Zoom’s IPO Surges, But Company Still Has ‘a Channel Problem’
Zoom Video Communications’ strong debut as a publicly traded company offers an upbeat outlook for the startup that has taken the crowded field of enterprise conferencing by storm.
Zoom shares surged 72 percent on Thursday, raising nearly $357 million and giving it a market valuation of $16 billion. Founder and CEO Eric Yuan, who previously created Webex before selling it to Cisco for $3.2 billion in 2009, netted a $3 billion stake in Zoom this week following its IPO. Launched in 2011, Zoom is now regarded as one of the fastest growing players in the video conferencing market that’s dominated by big names including Cisco Webex, Microsoft Skype for Business/Teams and an emerging Google Hangouts, among others.
Zoom has charted triple-digit sales growth, with revenue in 2017 approaching $61 million, jumping to nearly $152 million in its 2019 fiscal year and almost $331 million for its 2019 fiscal year, which closed on Jan. 31. The company also eked a slight profit of $7.6 million last year, uncharacteristic of most tech startups that issue public shares.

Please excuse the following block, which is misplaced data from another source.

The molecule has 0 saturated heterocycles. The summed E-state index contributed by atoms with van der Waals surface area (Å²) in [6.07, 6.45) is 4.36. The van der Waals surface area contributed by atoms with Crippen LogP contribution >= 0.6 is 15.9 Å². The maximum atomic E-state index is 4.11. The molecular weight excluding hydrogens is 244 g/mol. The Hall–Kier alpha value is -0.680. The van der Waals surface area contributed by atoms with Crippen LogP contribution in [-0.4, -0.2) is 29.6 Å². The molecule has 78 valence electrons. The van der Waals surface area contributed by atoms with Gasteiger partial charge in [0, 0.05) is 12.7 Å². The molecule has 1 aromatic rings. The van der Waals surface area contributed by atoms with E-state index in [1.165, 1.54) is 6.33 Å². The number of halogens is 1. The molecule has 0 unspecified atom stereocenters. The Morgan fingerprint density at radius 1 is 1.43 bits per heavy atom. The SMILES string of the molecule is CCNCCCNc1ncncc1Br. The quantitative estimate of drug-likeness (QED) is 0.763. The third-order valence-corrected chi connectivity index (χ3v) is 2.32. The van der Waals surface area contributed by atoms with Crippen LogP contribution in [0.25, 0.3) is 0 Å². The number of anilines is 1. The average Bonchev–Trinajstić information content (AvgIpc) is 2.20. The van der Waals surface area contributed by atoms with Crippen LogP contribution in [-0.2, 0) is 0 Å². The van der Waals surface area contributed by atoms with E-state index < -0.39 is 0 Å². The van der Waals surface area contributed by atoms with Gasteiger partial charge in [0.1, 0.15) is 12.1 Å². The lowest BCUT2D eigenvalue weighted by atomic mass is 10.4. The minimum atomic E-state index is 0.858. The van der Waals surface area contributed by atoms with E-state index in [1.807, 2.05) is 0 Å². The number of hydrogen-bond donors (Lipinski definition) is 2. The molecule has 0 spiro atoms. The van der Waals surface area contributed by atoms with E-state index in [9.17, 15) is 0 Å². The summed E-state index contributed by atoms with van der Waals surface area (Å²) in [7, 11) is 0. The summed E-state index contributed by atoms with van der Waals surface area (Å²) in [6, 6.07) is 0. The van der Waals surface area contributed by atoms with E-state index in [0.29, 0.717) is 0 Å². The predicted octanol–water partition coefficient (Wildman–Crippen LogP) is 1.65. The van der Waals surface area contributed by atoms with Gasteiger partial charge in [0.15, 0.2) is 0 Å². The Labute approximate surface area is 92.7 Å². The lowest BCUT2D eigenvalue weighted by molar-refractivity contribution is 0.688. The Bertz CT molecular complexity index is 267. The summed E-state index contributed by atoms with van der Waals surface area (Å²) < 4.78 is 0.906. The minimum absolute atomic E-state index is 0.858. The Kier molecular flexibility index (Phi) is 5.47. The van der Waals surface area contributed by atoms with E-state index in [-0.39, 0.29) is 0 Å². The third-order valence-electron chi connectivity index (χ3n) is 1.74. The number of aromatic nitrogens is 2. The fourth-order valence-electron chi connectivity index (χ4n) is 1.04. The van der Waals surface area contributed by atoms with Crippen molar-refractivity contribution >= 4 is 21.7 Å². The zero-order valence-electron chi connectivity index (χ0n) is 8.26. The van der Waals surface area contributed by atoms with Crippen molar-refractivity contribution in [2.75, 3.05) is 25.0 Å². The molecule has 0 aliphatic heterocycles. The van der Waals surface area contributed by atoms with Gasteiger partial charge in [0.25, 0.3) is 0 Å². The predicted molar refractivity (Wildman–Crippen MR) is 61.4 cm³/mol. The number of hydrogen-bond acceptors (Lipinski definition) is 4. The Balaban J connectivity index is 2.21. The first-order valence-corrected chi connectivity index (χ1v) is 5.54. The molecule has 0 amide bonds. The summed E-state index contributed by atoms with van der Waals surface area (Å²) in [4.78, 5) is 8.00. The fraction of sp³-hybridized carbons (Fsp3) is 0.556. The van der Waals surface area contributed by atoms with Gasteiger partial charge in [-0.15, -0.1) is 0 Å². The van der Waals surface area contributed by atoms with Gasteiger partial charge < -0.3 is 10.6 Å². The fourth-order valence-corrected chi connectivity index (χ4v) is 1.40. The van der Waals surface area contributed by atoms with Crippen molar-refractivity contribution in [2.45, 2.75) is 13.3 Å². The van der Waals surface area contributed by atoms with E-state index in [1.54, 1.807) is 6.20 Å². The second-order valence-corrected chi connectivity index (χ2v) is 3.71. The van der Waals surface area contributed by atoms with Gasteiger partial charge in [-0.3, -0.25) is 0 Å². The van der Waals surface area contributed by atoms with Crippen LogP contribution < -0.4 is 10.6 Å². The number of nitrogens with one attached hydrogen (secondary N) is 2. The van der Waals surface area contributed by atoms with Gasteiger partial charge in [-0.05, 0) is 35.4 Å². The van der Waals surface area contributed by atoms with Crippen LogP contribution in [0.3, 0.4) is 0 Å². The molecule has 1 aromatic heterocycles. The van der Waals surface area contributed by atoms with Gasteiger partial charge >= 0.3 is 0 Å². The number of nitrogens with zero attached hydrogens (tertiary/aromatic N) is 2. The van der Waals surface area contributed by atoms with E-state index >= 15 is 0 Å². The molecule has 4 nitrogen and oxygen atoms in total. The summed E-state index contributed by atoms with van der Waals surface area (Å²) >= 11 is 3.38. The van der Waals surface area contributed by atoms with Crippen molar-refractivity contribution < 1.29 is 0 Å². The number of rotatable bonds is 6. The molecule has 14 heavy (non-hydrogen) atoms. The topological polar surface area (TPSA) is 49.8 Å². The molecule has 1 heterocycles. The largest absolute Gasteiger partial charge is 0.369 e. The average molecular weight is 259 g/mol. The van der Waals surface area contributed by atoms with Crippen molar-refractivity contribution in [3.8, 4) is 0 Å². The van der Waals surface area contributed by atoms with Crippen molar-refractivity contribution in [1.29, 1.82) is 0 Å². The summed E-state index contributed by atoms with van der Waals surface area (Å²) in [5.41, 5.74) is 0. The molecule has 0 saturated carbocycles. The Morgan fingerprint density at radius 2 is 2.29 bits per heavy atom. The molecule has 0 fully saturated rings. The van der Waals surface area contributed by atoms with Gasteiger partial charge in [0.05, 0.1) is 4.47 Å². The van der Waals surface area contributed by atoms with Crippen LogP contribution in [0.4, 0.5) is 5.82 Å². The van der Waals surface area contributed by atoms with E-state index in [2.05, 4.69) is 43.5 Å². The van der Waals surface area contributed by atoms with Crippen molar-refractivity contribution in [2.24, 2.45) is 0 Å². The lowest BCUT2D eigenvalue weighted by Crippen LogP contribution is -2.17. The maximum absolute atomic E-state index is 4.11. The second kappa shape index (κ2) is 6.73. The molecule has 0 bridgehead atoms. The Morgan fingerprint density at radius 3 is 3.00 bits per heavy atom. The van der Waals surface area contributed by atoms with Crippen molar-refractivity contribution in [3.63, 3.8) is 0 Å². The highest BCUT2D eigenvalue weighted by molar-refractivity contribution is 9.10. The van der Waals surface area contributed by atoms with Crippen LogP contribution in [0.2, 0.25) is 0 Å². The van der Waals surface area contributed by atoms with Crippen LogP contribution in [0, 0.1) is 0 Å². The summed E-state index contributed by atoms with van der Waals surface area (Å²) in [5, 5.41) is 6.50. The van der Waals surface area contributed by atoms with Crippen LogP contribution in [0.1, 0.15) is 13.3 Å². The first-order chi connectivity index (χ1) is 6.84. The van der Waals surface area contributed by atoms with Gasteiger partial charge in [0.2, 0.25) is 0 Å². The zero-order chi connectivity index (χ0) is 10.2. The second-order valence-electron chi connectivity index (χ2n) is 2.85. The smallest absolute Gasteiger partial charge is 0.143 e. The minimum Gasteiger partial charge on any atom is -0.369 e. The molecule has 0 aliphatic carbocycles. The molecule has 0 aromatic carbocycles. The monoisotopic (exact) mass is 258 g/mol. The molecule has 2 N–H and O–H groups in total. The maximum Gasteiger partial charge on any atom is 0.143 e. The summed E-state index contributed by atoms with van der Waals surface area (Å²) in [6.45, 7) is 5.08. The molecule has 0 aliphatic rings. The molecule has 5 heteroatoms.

“Zoom has earned every bit of its success,” said Ira Weinstein, founder and managing partner of Recon Research, which follows the enterprise collaboration and communications platforms industry. “What’s great about them is they are very easy to work with. My hope is that they can maintain the attitude that built their success once they become public.”
Weinstein said Zoom’s success stems from the user experience of its meeting platform, which he said offers easy conference setups and is simple to operate. The company’s model of offering free meetings for 30 minutes or less has also made it attractive to smaller businesses. Zoom also has caught the attention of numerous room system suppliers including Polycom, Yealink, and most recently, Logitech, which just announced plans to include Zoom with Microsoft Teams and Google Hangouts on its new meeting setup device.
Nevertheless, Weinstein noted that because Zoom is so easy to set up and use, the majority of its sales are direct. If Zoom wants to achieve the growth its new investors are seeking, it’ll need help from systems integrators and managed services providers, he said.
“Zoom has a channel problem,” he said. “They’ve done such a good job selling directly, and their price points are so competitive that there’s just not a lot of room for the channel partner. Some channel partners are waking up to the fact that whether it’s expensive or not, or whether it’s differentiated or not, they still need to deliver a good service. And I think they’re coming around. There’s just not a lot of money to be made, but they need to just put it out there as part of whatever bigger solution they’re offering.”
Zoom lists about 100 certified integration systems integration partners on its website such as AVI Systems, Genesis Integration and M3 Technology Group. Approximately 50 participate in its reseller/referral program including CDW, Insight and Softchoice as well as distributors …